more wooden, Johnson would be a forest unto himself. Maybe he should
look into dubbing anime.
And last but not
gameplay format is this. Mathayus walks through a doorway.
Instantly, you hear a cry of "hey, you!" (yes, what I am
describing will happen literally every single time you enter
a new area, no exaggeration. The only variation Iíve encountered
is a very Brooklyn-accented "Whatta YOU doiní?", which
is hardly an improvement, not to mention a probable anachronism). Of
course, there is no one in sight of the camera but our hero, Mr.
Johnson. After all, who wants to see anyone else, right? The
invisible opponents will suddenly surround you, to which you can
respond with some mildly effective kicks (B button), generally
ineffective punches (A button, which 9 times out of 10, will be
blocked with the efficiency of a master, as evidenced by the blue
swirly effect accompanying your, say, 10 punches in a row), or
mysterious "special moves", which seem to take quite a
toll in stamina. So unless, like myself, you get your jollies out of
kicking the sh*t out of the various vicious dogs (cat lovers of the
world unite!), your basic gameplan is to hit A and B together for
the visually absurd "throw" moveÖover and over and over
again, ad nausaeum. When combined with the frequent randomly
generated (and never intentionally accessed) "charge"
moves (which indubitably send "The Rock" hurtling in
absurd and amusing vectors AWAY from the action: according to the
manual, the "charge" is accessed by hitting ANY attack
button while runningÖbut since this effectively describes the
entire game, you never know when youíll end up charging) and a few
kicks to the head while theyíre getting up, near exclusive use of
this move tends to get you through fight after fight with as little
personal injury as possible. Not being a big wrestling fan, Iím
not sure if "The Rock"ís M.O. is picking people up and
throwing them over his head until they concede out of dizziness, but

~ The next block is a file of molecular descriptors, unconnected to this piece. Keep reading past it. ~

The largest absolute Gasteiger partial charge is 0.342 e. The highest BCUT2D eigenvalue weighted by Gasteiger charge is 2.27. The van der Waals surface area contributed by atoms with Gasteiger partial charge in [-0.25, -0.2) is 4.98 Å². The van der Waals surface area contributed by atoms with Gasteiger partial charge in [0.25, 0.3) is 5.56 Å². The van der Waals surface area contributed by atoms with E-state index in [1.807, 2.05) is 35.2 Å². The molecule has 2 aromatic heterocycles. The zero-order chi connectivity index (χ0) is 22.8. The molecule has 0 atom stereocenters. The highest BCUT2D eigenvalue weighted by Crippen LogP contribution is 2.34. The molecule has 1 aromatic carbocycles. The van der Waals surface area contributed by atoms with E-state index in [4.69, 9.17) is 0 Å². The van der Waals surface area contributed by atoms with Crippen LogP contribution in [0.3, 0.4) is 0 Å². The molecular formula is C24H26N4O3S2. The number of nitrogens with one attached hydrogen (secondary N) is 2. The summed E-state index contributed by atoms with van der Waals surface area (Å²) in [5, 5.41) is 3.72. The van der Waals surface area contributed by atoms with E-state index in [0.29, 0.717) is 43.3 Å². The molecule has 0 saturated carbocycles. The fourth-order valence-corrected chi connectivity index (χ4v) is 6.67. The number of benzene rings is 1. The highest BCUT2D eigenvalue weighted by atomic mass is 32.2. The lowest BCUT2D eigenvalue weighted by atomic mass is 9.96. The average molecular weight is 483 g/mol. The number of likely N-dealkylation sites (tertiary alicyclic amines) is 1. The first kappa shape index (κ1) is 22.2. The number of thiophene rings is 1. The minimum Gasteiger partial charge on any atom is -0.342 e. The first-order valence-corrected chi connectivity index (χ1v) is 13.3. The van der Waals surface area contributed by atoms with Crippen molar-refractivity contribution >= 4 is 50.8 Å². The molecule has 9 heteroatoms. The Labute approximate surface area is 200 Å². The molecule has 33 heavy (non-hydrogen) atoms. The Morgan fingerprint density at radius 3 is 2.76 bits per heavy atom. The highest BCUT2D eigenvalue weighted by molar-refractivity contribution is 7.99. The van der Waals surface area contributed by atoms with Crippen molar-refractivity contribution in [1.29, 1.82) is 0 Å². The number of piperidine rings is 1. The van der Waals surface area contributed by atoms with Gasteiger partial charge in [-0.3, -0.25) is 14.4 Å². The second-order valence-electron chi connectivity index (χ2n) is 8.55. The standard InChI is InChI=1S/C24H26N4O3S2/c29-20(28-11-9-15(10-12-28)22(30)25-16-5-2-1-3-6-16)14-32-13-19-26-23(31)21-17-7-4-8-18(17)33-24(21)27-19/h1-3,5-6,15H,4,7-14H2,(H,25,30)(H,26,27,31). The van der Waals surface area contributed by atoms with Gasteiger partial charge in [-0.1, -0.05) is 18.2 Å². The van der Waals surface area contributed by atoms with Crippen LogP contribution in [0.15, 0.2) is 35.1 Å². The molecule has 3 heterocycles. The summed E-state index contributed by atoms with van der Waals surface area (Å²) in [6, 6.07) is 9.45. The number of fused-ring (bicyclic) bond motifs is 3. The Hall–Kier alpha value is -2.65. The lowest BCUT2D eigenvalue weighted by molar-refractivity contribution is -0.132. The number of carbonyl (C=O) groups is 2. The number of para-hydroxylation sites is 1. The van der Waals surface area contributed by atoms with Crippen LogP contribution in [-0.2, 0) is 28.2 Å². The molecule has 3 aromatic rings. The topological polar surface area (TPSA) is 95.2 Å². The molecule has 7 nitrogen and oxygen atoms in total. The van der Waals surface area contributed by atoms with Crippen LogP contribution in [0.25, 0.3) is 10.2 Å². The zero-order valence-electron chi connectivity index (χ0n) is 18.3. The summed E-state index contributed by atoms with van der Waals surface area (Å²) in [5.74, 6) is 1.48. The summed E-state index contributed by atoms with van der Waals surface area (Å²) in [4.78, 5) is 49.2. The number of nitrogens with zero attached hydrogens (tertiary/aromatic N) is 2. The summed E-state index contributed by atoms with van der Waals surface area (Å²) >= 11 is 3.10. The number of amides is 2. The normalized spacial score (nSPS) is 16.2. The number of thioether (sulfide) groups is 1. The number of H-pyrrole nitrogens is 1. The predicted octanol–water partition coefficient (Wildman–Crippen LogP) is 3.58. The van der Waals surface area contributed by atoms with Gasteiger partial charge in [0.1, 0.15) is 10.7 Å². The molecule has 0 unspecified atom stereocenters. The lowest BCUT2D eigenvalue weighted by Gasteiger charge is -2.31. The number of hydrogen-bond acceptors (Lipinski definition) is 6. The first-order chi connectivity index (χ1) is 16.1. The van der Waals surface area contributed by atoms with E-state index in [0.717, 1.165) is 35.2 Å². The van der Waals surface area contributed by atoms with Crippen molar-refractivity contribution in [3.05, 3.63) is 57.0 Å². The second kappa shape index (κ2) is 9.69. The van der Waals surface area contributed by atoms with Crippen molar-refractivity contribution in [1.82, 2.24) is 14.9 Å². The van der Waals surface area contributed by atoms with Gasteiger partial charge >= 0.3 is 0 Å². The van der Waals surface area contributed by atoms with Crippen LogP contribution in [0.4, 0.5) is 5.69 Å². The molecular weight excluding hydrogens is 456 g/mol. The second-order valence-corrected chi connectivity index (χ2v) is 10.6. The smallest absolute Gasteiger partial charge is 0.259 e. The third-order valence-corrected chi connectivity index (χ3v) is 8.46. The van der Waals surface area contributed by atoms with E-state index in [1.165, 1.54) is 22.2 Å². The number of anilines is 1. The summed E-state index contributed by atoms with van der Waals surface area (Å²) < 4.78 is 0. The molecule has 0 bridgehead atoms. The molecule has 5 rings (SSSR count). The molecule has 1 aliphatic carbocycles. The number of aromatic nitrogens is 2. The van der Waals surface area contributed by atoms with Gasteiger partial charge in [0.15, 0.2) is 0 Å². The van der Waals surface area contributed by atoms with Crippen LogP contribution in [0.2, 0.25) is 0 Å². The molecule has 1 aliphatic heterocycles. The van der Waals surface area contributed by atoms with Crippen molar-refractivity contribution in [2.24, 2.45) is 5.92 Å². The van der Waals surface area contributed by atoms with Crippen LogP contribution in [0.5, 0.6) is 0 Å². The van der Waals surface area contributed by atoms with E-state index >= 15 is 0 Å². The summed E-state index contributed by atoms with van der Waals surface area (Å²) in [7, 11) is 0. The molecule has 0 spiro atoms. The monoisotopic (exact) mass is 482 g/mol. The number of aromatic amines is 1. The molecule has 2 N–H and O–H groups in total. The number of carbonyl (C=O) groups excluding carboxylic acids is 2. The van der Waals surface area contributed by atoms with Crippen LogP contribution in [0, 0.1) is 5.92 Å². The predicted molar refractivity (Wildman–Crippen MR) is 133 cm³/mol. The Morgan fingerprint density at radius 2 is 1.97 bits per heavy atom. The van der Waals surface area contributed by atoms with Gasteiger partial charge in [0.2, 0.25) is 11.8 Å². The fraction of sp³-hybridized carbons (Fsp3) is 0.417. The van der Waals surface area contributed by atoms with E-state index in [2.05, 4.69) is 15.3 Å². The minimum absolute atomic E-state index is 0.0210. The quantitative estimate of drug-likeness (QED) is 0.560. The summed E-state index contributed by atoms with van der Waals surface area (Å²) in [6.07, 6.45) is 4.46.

regardless, it makes for a less than exciting, if not absolutely
absurd gameplay paradigm. Better still, the programming in The
Scorpion King is so generally poor, that rather than showing an
obvious grab and throw maneuver, characters appear to leap and
somersault over Mathayus without your actually having touched them
per seÖand this isnít to mention how these same characters (or
yourself, when knocked down) will appear to vanish into the ground.
My personal favorite was when I went to kick one of them in the head
as he was getting up, and he shot into the air like a human football
going for a field goal. At least this sort of thing helps lighten up
the proceedings by providing some unintentional amusement. But after
getting into fight after fight after fight, the laughter tends to
fade into boredom and disgust. My favorite part was the unexpected
"timed fight!" which appeared mysteriously about 45
minutes into the game, which puts a quickly receding time bar above
your head as youíre surrounded by several dogs, giants, thugs, and
anonymously fired arrows pelting you from all sides; virtually
ensuring that only the most braindead among us (i.e., those who are
truly involved in this crap) will actually pass beyond this
point. Needless to say, I didnít, nor did the prospect of
restarting the entire level from my last save (quite a few of these
nonsensical dog-pile-on-the-rabbit style fights back, I might add)
appeal to me in any way whatsoever.
Iím sure fans
of the erstwhile Mr. Johnson will appreciate the chance, however
meager, to recreate his antics (however poorly) in a personal sense.
Iím also sure that they, unlike myself, have actually seen the
doubtless Oscar nominated film from which this game derives. Without
that reference point, I admit that there is the chance that I have
somehow "missed the point", and blindly stumbled into
something doubtless too deep and insider for me to really
"get". But somehow, I doubt it.
line is, only fans of "rock ní wrestling" need apply
(does anybody else hear "Classy" Freddie Blassieís
"Pencil Neck Geeks" right now, or is it just me?), and to
be honest, theyíd be better served by cranking up some tacky nu-metal
(cool! Linkin Park! Tool! DUDE!) and watching one of those
cut-rate WWE DVDs cluttering up the shelves at your local mall; or
supporting the cause of ghost writers everywhere by reading Mr.
Johnsonís autobiography, "The Rock Says: The Most
Electrifying Man in Sports Entertainment" (by "the Rock"
Layden ("Contributor")). While Iím
sure none of these activities will appeal to the more culturally
refined among us, they still doubtless will prove a more exciting
waste of time than playing this disaster of a game.
"The Rock" does the voice?
- Poor camera
angles and control of camera.
controls per se.
early PS1-level AI and graphics
Donít buy this game!"